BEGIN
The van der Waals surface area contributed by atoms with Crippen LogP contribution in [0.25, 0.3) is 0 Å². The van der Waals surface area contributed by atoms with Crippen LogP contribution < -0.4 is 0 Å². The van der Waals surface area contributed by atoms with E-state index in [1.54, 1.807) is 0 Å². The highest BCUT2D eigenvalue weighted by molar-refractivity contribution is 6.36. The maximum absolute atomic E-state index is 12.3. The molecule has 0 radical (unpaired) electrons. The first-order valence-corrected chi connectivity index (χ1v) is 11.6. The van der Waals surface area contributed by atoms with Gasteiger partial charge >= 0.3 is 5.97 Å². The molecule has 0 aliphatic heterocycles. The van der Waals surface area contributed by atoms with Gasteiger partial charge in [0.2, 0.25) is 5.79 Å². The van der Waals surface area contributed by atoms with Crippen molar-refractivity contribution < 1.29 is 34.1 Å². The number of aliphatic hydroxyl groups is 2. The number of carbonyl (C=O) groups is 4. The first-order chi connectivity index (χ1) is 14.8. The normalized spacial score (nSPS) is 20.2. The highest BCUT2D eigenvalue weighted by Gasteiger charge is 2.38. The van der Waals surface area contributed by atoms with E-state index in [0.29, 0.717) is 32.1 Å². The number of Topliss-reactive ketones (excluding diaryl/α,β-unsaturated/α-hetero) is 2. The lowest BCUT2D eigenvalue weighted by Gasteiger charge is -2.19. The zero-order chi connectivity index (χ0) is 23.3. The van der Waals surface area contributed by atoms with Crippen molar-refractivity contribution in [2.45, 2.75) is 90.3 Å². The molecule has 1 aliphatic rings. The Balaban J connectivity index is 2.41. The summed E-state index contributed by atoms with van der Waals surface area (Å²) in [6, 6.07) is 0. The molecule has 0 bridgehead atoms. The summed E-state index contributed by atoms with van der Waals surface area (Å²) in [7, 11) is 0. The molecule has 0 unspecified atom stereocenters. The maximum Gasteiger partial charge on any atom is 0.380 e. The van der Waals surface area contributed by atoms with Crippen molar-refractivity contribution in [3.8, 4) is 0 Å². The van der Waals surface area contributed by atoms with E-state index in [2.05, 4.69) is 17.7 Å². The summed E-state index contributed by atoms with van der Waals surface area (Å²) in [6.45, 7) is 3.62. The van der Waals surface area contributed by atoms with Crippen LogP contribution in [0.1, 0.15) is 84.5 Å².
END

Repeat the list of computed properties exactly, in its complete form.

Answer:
The van der Waals surface area contributed by atoms with Crippen LogP contribution in [0.25, 0.3) is 0 Å². The van der Waals surface area contributed by atoms with Crippen LogP contribution < -0.4 is 0 Å². The van der Waals surface area contributed by atoms with E-state index in [1.54, 1.807) is 0 Å². The highest BCUT2D eigenvalue weighted by molar-refractivity contribution is 6.36. The maximum absolute atomic E-state index is 12.3. The molecule has 0 radical (unpaired) electrons. The first-order valence-corrected chi connectivity index (χ1v) is 11.6. The van der Waals surface area contributed by atoms with Gasteiger partial charge >= 0.3 is 5.97 Å². The molecule has 0 aliphatic heterocycles. The van der Waals surface area contributed by atoms with Gasteiger partial charge in [0.2, 0.25) is 5.79 Å². The van der Waals surface area contributed by atoms with Crippen molar-refractivity contribution < 1.29 is 34.1 Å². The number of aliphatic hydroxyl groups is 2. The number of carbonyl (C=O) groups is 4. The first-order chi connectivity index (χ1) is 14.8. The normalized spacial score (nSPS) is 20.2. The highest BCUT2D eigenvalue weighted by Gasteiger charge is 2.38. The van der Waals surface area contributed by atoms with E-state index in [0.29, 0.717) is 32.1 Å². The number of Topliss-reactive ketones (excluding diaryl/α,β-unsaturated/α-hetero) is 2. The lowest BCUT2D eigenvalue weighted by Gasteiger charge is -2.19. The zero-order chi connectivity index (χ0) is 23.3. The van der Waals surface area contributed by atoms with Crippen molar-refractivity contribution in [2.45, 2.75) is 90.3 Å². The molecule has 1 aliphatic rings. The Balaban J connectivity index is 2.41. The summed E-state index contributed by atoms with van der Waals surface area (Å²) in [6, 6.07) is 0. The molecule has 0 bridgehead atoms. The summed E-state index contributed by atoms with van der Waals surface area (Å²) in [7, 11) is 0. The molecule has 0 unspecified atom stereocenters. The maximum Gasteiger partial charge on any atom is 0.380 e. The van der Waals surface area contributed by atoms with Crippen molar-refractivity contribution in [3.8, 4) is 0 Å². The van der Waals surface area contributed by atoms with E-state index in [2.05, 4.69) is 17.7 Å². The summed E-state index contributed by atoms with van der Waals surface area (Å²) in [6.45, 7) is 3.62. The van der Waals surface area contributed by atoms with Crippen LogP contribution in [0.1, 0.15) is 84.5 Å².